It was a predictable 1-2 punch with the first two picks of the Globe’s NBA beat writers mock draft.
Karl-Anthony Towns, a 7-foot center out of Kentucky, was chosen No. 1 by Jerry Zgoda of the Minneapolis Star Tribune for the Minnesota Timberwolves. That left Duke center Jahlil Okafor for the Los Angeles Lakers at No. 2, picked by ESPN.com’s Baxter Holmes.
With the draft nearing, writers in NBA cities were recruited to pick, in real time, for the teams they cover.
With three minutes per pick, the draft took about an hour and a half, with only a couple of curveballs. The New York Times’s Scott Cacciola picked Trey Lyles, out of Kentucky, at No. 4 for the Knicks, and Ahmed Fareed of Comcast San Francisco traded the last pick — “I decided to break the rules” — packaging it with David Lee to unload the big man’s salary for the NBA champion Golden State Warriors.
Here are the picks and the beat writers’ analyses:
1. Minnesota: Karl-Anthony Towns, C-PF, Kentucky
Measurables: 7 feet, 250 pounds
2014-15 statistics: 10.3 PPG, 6.7 RPG, .566 FG%, 2.25 BPG
Briefly: Flip Saunders chooses Towns’s multi-skilled game — a bit reminiscent of another gifted 7-footer named Kevin Garnett two decades ago — over Okafor’s polished low-post game. Towns’s defensive mobility, shot blocking, and effortless shooting from long range were the clinchers.
— Jerry Zgoda, Minneapolis Star Tribune
2. Los Angeles Lakers: Jahlil Okafor, C, Duke
Measurables: 6-11, 270
2014-15 statistics: 17.3 PPG, 8.5 RPG, .664 FG%, 1.4 BPG
Briefly: Lakers love franchise centers, and Okafor fits the mold.
— Baxter Holmes, ESPN.com
3. Philadelphia: D’Angelo Russell, PG, Ohio State
Measurables: 6-5, 180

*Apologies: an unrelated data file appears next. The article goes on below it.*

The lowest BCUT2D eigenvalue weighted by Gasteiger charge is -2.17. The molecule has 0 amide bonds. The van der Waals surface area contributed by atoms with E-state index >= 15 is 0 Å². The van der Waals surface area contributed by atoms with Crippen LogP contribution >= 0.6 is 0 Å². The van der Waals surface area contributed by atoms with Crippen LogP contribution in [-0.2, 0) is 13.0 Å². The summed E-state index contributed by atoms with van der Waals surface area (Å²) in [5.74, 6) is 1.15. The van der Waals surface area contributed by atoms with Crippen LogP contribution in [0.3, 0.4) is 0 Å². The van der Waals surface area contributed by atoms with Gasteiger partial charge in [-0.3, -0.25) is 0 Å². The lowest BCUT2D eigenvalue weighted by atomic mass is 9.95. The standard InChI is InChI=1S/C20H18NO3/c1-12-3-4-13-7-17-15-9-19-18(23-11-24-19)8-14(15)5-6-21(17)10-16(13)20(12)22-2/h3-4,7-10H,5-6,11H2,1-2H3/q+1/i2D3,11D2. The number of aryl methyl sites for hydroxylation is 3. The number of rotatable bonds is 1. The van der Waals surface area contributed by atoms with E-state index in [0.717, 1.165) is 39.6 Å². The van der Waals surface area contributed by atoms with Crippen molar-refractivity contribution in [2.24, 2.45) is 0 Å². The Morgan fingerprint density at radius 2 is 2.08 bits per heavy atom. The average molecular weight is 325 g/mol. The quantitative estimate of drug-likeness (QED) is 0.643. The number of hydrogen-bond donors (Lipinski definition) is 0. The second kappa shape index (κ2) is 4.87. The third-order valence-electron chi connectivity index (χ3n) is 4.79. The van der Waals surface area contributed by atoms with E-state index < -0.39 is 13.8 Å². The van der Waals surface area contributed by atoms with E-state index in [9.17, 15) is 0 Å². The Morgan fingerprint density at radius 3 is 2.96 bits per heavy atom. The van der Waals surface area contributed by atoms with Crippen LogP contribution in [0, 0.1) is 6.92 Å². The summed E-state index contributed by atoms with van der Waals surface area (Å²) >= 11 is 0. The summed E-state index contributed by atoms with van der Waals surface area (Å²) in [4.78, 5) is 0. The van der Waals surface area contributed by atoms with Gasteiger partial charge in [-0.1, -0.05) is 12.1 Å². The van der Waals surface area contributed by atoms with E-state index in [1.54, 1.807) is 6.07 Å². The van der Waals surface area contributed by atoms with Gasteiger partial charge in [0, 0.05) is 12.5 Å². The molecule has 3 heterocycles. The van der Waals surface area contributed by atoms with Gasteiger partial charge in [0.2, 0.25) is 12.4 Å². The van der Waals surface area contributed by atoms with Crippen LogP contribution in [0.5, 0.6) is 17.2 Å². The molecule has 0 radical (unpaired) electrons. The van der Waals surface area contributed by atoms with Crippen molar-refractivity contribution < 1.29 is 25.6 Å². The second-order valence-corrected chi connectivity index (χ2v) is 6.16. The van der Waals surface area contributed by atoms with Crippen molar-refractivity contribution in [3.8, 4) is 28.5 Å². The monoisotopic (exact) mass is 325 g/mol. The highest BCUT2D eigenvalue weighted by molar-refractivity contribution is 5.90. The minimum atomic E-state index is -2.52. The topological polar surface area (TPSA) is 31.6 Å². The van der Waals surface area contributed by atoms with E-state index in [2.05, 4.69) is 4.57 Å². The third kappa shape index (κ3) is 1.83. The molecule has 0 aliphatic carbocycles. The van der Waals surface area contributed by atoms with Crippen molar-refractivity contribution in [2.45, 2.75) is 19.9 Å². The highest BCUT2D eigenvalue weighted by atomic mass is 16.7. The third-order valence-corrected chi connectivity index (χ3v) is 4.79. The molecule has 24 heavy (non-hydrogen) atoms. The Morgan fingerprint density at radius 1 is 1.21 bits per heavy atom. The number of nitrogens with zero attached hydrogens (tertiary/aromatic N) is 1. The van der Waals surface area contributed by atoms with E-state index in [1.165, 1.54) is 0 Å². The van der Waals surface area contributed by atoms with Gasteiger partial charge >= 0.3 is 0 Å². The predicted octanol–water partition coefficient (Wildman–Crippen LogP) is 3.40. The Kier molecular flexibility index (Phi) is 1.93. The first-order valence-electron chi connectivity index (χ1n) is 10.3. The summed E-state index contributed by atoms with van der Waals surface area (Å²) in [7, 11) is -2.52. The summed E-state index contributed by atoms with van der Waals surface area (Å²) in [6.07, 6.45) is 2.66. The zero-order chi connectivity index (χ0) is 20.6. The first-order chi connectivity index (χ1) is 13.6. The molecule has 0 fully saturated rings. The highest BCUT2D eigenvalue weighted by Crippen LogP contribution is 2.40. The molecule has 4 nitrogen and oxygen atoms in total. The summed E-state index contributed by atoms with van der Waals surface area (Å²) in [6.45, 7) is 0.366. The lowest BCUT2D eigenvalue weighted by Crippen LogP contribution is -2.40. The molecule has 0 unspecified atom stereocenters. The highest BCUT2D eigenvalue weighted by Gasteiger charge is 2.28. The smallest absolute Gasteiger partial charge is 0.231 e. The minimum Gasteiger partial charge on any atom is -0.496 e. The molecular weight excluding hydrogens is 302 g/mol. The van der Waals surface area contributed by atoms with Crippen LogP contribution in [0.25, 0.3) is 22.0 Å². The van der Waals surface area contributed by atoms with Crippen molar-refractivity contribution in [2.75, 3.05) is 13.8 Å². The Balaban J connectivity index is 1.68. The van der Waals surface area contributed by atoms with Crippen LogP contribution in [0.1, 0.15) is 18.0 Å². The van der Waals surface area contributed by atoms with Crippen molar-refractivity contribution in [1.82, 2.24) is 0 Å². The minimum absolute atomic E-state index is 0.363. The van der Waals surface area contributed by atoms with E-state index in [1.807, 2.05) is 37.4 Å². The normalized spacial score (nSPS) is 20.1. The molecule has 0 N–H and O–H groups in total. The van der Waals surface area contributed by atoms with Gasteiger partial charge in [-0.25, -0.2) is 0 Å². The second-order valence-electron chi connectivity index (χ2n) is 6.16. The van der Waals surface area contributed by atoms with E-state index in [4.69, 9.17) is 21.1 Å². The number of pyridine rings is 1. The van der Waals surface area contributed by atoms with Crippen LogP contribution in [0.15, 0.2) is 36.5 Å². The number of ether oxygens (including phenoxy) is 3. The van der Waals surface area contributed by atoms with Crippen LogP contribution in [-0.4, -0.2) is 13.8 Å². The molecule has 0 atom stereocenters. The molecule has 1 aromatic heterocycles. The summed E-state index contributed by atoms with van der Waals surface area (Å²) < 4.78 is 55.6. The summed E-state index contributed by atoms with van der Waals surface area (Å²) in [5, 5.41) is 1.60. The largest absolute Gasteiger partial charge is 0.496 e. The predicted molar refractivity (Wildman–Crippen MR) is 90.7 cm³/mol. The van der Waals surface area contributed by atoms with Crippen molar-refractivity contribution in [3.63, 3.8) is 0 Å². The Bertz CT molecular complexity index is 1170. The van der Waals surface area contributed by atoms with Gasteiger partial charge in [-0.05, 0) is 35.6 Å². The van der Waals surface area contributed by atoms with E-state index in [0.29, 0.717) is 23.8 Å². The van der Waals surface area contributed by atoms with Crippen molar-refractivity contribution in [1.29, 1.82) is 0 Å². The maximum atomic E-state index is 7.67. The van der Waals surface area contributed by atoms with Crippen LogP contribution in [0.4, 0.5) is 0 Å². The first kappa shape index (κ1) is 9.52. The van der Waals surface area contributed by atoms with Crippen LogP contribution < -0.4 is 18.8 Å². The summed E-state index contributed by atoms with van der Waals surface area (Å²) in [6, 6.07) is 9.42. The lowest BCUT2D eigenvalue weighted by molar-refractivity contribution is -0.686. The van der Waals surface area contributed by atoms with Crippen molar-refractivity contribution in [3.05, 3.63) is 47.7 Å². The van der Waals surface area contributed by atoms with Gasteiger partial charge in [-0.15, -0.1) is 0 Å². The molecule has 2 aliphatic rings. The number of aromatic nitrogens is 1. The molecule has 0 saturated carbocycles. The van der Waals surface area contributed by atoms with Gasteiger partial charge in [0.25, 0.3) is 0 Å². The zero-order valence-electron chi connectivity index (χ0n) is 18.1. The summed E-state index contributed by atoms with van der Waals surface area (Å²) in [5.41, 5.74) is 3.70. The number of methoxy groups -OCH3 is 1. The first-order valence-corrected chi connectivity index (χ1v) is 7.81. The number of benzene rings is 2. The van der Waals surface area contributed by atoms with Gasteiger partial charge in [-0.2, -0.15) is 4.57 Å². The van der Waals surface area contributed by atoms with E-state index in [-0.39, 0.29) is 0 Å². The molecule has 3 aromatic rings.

2014-15 statistics: 19.3 PPG, 5.0 APG, .449 FG%, 5.7 RPG
Briefly: In addition to being the best player available, Russell fills a glaring hole for the Sixers after they traded away point guard Michael Carter-Williams in February. A better shooter than Michael Carter-Williams, Russell could excel playing with Nerlens Noel and Joel Embiid in Philadelphia.
— Keith Pompey, Philadelphia Inquirer
4. New York Knicks: Trey Lyles, PF, Kentucky
Measurables: 6-10, 235
2014-15 statistics: 8.7 PPG, 5.2 RPG, .488 FG%, 1.05 APG
Briefly: If Russell (and Towns and Okafor) are unavailable at 4, I’m guessing the Knicks would probably try to move down. But since trades aren’t an option here, they seem to like Lyles; he has the sort of versatility that would make him a nice fit for the offense. And Phil Jackson has been adamant about wanting to do things his way, almost defiantly so. So he is going to take the player he wants, regardless of consensus opinion.
— Scott Cacciola, The New York Times
5. Orlando: Kristaps Porzingis, PF, Baloncesto Sevilla
Measurables: 7 feet, 220
2014-15 stats: 10.7 PPG, 4.8 RPG, .531 FG%, 1.0 BPG
Briefly: This is a high-risk, potentially high-reward pick for the Magic. Porzingis is perhaps three years away from being an effective rotation player on a good NBA team, but if he has All-Star potential, the Magic have to take him because they need high-ceiling players.
— Josh Robbins, Orlando Sentinel
6. Sacramento: Emmanuel Mudiay, PG, China
Measurables: 6-5, 200
2014-15 stats: 18.0 PPG, 5.9 APG, .514 FG%, 6.3 RPG (12 games)
Briefly: The Kings have looked for a long-term solution at point guard for years, so they cannot pass on a chance to select perhaps the second-best prospect and add size at the point.
— Jason Jones, Sacramento Bee
7. Denver: Mario Hezonja, SG, Croatia
Measurables: 6-8, 200
2014-15 stats: 4.8 PPG, 1.3 APG, .593 FG%, 2.0 RPG
Briefly: In need of many things, the Nuggets are most in search of a player with star potential. Hezonja qualifies, checking off boxes in shooting — something the Nuggets sorely need — and athleticism.
— Chris Dempsey, The Denver Post
8. Detroit: Justise Winslow, SF, Duke
Measurables: 6-7, 230
2014-15 stats: 12.6 PPG, 6.5 RPG, .486 FG%, 2.1 APG
Briefly: This would be a dream scenario for the Pistons. You get the sense Hezonja is at the top of the wish list, but they will be more than happy to take Winslow as the consolation prize.
— Vincent Ellis, Detroit Free Press
9. Charlotte: Devin Booker, SG, Kentucky
Measurables: 6-6, 205
2014-15 stats: 10.0 PPG, 2.0 RPG, .470 FG%, 1.1 APG